Team McDonald’s erased a 6-4 deficit with three runs in the bottom of the fourth inning, and Carlos Madrigal held Spooky’s Pzza without a hit with eight strikeouts across three scoreless frames of relief in Saturday’s 7-6 The Dalles Little League Minors Championship contest. In the picture are, starting in the back row, from left to right, Craig Gunderson (manager), Madrigal, Joseph Moore, Jack Dewey, Camden Dooley, Jackson Cannan, Jason Walters (assistant coach), and Jeremy Thompson (assistant coach). In the front row are, from left, Emmett Gunderson, Connor Joseph, Thatcher Dray, Nick Hammond, Max Thompson, Trip Quinlivan, and Michael Macroni.                                                                                                                                      

Over the final three innings, McDonald’s reliever Carlos Madrigal was cool under pressure.

Madrigal tossed three scoreless frames of no-hit ball with two walks and eight strikeouts, including the 3-4-5 hitters of the Spooky’s Pizza batting order, to give McDonald’s a come-from-behind 7-6 win in Saturday’s minors championship.

“Carlos was on my team last year, and I knew I wanted him back. He always had a good attitude, and he always shows up,” McDonald’s manager Craig Gunderson said. “I knew he was going to come up huge for us all year. That’s why I had him out there at the end of the game, because he is just steady, and he came up huge for us tonight. He deserves the awards he got, and he is definitely the MVP of our team.”

Spooky’s Pizza led 2-1 after two innings and tacked four more runs in the third frame to make it 6-1, capped by a bases-clearing three-run triple off the bat of Jalen Dale, which chased home Hector Flores, Hunter Lacock and Sawyer Case.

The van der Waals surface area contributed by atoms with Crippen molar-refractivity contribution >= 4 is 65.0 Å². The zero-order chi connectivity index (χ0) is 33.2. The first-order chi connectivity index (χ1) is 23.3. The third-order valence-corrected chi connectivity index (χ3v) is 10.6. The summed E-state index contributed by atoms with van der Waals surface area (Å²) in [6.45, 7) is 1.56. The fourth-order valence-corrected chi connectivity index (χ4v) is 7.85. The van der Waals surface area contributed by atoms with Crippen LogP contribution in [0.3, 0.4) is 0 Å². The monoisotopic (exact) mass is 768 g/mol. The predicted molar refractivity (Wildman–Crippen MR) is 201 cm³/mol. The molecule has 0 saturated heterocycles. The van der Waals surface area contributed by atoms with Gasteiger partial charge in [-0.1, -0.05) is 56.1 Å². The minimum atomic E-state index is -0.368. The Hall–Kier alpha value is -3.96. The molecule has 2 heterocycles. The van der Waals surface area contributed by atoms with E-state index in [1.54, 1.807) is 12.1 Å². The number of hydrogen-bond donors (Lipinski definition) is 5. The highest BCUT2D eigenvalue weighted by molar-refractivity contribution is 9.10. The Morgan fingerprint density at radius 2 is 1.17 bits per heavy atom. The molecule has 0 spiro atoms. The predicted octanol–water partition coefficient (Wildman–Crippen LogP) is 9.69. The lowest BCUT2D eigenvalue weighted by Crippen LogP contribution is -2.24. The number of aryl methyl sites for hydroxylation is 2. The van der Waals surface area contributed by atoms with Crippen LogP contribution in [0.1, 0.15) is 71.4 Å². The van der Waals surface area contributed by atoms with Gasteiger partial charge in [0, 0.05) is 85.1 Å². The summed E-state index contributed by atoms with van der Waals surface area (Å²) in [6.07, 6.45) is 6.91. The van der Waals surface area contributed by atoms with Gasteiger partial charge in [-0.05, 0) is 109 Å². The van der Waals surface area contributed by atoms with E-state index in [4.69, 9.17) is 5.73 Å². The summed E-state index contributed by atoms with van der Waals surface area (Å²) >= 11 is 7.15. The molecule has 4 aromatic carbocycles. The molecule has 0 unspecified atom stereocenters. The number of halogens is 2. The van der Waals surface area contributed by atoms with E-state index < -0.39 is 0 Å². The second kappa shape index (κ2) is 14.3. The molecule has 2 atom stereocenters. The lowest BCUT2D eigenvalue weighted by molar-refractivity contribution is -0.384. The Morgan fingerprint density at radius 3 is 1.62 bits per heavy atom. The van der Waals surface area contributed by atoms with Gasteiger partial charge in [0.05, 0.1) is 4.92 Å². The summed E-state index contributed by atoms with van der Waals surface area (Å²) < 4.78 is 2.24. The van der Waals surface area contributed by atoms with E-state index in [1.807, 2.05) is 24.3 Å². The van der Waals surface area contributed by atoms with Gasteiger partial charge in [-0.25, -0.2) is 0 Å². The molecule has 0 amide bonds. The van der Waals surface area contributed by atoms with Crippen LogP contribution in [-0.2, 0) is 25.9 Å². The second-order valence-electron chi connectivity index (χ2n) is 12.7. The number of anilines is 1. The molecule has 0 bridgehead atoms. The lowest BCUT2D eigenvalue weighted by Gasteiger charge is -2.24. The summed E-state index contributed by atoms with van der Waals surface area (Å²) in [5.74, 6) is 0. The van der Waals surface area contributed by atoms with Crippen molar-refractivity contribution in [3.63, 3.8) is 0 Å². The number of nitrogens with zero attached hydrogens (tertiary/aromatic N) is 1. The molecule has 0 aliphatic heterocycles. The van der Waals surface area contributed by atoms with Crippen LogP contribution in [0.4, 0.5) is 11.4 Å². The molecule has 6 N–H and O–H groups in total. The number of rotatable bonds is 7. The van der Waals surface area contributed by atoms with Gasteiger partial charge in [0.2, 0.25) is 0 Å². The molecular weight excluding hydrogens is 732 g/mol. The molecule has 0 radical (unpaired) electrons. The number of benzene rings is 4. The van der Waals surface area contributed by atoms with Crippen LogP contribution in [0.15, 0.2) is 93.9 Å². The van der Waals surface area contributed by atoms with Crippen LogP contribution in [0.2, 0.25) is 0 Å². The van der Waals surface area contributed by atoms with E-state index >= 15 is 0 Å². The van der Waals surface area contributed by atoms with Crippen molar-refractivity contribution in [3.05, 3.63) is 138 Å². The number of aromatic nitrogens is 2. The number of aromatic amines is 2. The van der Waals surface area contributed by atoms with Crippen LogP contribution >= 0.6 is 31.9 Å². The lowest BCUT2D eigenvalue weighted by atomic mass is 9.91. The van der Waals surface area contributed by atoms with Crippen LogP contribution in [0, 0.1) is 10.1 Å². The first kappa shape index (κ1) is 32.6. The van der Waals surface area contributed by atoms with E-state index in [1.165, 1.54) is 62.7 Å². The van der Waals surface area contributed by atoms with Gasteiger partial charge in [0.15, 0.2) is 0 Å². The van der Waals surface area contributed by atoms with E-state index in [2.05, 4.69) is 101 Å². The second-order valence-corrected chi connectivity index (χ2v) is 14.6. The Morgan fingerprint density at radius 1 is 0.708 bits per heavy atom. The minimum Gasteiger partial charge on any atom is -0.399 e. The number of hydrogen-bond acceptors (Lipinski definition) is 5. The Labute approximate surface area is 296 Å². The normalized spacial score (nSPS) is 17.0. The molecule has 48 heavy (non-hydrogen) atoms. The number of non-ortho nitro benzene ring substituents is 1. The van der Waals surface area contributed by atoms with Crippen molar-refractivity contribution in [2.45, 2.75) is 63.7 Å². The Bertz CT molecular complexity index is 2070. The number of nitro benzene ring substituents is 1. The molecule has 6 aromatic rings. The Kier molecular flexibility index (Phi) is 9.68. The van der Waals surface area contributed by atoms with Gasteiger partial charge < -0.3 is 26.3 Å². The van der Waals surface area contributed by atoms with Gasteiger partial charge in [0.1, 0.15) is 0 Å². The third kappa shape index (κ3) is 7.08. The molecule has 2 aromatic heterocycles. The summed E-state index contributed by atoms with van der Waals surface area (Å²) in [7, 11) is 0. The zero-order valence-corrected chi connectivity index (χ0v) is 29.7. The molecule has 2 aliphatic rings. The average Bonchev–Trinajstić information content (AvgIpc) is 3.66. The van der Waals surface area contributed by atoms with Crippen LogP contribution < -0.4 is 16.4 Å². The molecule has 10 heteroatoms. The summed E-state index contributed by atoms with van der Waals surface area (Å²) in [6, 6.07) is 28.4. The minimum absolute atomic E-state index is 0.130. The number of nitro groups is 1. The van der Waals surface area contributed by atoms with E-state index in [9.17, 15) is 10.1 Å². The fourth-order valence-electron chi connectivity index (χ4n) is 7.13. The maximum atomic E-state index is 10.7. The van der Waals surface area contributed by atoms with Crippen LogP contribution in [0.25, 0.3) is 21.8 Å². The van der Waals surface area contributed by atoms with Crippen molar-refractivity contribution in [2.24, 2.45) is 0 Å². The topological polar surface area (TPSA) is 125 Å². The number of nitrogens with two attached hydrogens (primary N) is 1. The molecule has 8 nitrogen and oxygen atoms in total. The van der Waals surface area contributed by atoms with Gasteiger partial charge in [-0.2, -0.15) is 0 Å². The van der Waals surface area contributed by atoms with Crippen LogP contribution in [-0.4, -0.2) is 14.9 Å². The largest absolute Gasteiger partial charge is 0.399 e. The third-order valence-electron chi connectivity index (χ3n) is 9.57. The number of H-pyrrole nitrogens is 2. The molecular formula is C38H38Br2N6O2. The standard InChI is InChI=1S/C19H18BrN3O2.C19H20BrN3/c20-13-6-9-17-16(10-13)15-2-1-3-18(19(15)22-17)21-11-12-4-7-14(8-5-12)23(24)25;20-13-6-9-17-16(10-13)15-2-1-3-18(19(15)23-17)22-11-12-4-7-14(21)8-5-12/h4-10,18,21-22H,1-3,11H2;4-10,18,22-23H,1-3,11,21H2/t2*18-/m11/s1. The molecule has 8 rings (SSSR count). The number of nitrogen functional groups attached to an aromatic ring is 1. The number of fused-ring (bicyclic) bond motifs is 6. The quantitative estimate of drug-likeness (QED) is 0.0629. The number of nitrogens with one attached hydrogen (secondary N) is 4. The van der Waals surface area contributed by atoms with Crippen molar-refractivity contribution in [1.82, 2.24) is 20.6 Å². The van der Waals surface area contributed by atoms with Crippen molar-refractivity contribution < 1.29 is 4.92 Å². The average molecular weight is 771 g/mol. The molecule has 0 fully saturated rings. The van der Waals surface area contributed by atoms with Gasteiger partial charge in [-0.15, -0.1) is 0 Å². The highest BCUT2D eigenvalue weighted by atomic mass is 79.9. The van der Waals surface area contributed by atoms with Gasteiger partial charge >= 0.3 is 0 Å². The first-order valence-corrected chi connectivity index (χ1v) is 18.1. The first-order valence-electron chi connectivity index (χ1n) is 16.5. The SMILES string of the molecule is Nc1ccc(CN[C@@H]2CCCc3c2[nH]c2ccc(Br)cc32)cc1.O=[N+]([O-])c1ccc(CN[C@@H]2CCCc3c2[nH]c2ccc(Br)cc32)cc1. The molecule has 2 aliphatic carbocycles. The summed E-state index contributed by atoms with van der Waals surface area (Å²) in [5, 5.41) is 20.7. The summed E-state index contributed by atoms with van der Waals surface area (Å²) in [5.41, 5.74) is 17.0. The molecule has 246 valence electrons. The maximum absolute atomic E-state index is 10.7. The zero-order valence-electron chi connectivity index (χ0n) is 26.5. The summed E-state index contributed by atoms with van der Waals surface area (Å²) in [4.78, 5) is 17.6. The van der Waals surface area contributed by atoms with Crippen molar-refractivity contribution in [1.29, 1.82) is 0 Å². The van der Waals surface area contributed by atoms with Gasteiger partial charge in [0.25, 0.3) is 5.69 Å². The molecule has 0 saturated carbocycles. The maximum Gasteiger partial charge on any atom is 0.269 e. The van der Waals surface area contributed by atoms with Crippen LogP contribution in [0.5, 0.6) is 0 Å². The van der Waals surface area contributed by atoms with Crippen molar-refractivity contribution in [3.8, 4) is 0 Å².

McDonald’s scored three runs in the third on four walks and two errors for a 6-4 deficit, with Joseph Moore, Emmett Gunderson and Camden Dooley scoring.

In the home half of the fourth, Michael Macroni crossed the plate on a wild pitch, and both Jack Dewey and Nick Hammond each scored on an error.

“I felt like we always had a chance,” Dooley said. “We needed to stay focused and keep it up. Our pitcher kept getting three up and three outs, so we were close. We got the hits and came back, and I am excited that my team could do it.”

Once McDonald’s regained the lead, Madrigal faced a little trouble in the fifth, as he escaped a second and third with two-out jam by striking out the Spooky’s No. 2 hitter.

He then fanned Case, Dale and Cummins in the sixth inning to cement the win.

“It was a fun game,” Madrigal said. “I told myself to stay focused and stay strong. I am so happy. It is really exciting to help my team win this game.”

Cates and Lacock each went 1 for 3 with a run; Case was hit by a pitch and scored; Harley beaver added a hit, a walk and a run, and Flores was hit by a pitch, walked and scored.

Spooky’s left five runners on base, two in the second inning, one at third in the third frame and runners at second and third in the fifth.

“I thought the kids battled and played well,” Spooky’s manager Corey Case said. “It was a close game for the first two innings. We jumped up and got a larger lead, but they kept chipping away at it. Our kids stayed positive and kept battling. We just came up short today.”

Overall, McDonald’s had two hits and received nine walks and had a hit batter account for its offense.

Hammond was 1 for 2 with a double and a run scored, while Thatcher Dray added a hit, a walk, a stolen base and an RBI.

Dooley was hit by a pitch, walked, stole a base and scored a run, and Macroni, Connor Joseph, Dewey and Moore were walked and scored a run apiece.

This marked the first championship for coach Gunderson in his first year in the little league program.

The reach of athletics spans further than just the games, however.

“There’s so many future life lessons to playing sports, but having respect for one another, respect for the game and handling things well when things don’t go your way are important things they can take away from this experience,” coach Gunderson said. “I didn’t see anyone upset or mad; I saw a team that let that fire burn inside to where they wanted to come out and get it done next time. That was great, and not having to deal with any poor sportsmanship moments was probably my highlight as a coach.”

A handful of these kids were on the team that finished second last year, so Case has seen the core of this group go through one-run losses in title contests in each season.

“They are tough losses, but they will be better for it,” coach Case said. “Baseball is a mental sport. We have players that are maturing and learning the game, so they are starting to get it. I feel that bodes well for these kids in the future.”

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